I know all the readers of this blog missed me--all three of you--while I was out due to surgery for the last few weeks.
Well, I'm back and I have a story to tell.
First of all, I absolutely have the best family God ever blessed anyone with. My sweet wife nursed, prayed, and simply loved me back to health. My son Carder and daughter Emily were here for the surgery and I don't think we would have made it through that first weekend without them. Emily was constantly finding a way to bless me, and Carder slept on the couch as I slept in the recliner those first two nights. He got up and walked with me and talked me through one of the worst experiences of my life. My mom came by every day during my recovery at home and ran all my errands. There isn't enough gas to repay her for all she did. I am forever thankful for my family.
Now, on to the good stuff.
I entered the hospital at 5:30am on the morning of my prostate surgery. They gave me the "happy shot" and I was off to the races. Never felt better. I really couldn't tell anything was wrong with me based on how I felt. My doctor said most men die with prostate cancer, not of it. At times I wish I'd exercised that option. More on that later.
My biggest concern going in was having to wear a catheter for five days. Coming out, that was the least of my problems.
The catheter wasn't an issue, at least not for me. It was like wearing a plumber's auger connected to an industrial drain pipe which led to a septic tank. No problem.
Suffice it to say, moving around was an adventure. I had five "ports" in my abdomen where they inflated that area to gain access to the "surgical target". After the surgery, I still had some "inflation" from the helium they used, probably around 60 psi, much like a truck tire's inflation. No problem.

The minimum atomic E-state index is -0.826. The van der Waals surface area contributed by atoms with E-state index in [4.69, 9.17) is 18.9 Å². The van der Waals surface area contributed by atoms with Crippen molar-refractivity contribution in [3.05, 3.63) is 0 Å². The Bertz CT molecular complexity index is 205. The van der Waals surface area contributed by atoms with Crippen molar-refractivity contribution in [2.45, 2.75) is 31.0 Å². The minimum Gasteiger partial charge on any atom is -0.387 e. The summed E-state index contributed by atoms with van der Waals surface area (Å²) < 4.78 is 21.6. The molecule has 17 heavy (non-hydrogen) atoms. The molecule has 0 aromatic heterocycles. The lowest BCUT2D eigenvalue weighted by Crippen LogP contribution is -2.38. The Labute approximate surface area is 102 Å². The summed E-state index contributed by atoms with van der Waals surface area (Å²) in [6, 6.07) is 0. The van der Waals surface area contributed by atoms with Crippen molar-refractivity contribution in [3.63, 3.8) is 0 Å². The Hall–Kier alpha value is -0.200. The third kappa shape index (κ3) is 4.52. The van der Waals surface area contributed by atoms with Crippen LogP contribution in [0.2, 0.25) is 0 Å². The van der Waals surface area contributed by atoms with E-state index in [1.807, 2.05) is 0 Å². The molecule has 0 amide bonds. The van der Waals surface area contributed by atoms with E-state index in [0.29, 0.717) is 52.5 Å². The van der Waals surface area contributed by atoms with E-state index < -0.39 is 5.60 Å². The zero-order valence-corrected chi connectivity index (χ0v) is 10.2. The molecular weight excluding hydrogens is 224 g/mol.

I had no appetite. I once loved coffee, but no more. Nothing sounded good to me, and nothing tasted good either. So far, I've lost over thirty pounds. No problem.
I couldn't have a bowel movement. No shit. Literally.
I took a laxative AND a stool softener to "keep things moving".
(If this is getting to be too much for you, stop here. You won't like what's coming up.)
The nuclear bomb dropped on Toiletshima three days later. Twelve stool softeners and three laxative pills (for "gentle relief") will make "things" move.
Jennie thought we were being attacked by terrorists. So did I, from the inside out.
My doctor stayed in touch, from a distance. When I asked him about my explosion, he said it was normal. Really. Maybe for an elephant.
I had questions. I couldn't eat or drink anything twelve hours before surgery, hadn't eaten a thimbleful of food since then, and now, at the end of four days, as I unstopped my system I stopped up the plumbing system, I wondered, was I really that full of crap?
Apparently so. My doctor wouldn't comment. My wife just looked at me knowingly when I asked her, and I'm sure y'all know it's true. I was that full of it.
Just not anymore. You can ask my toilet.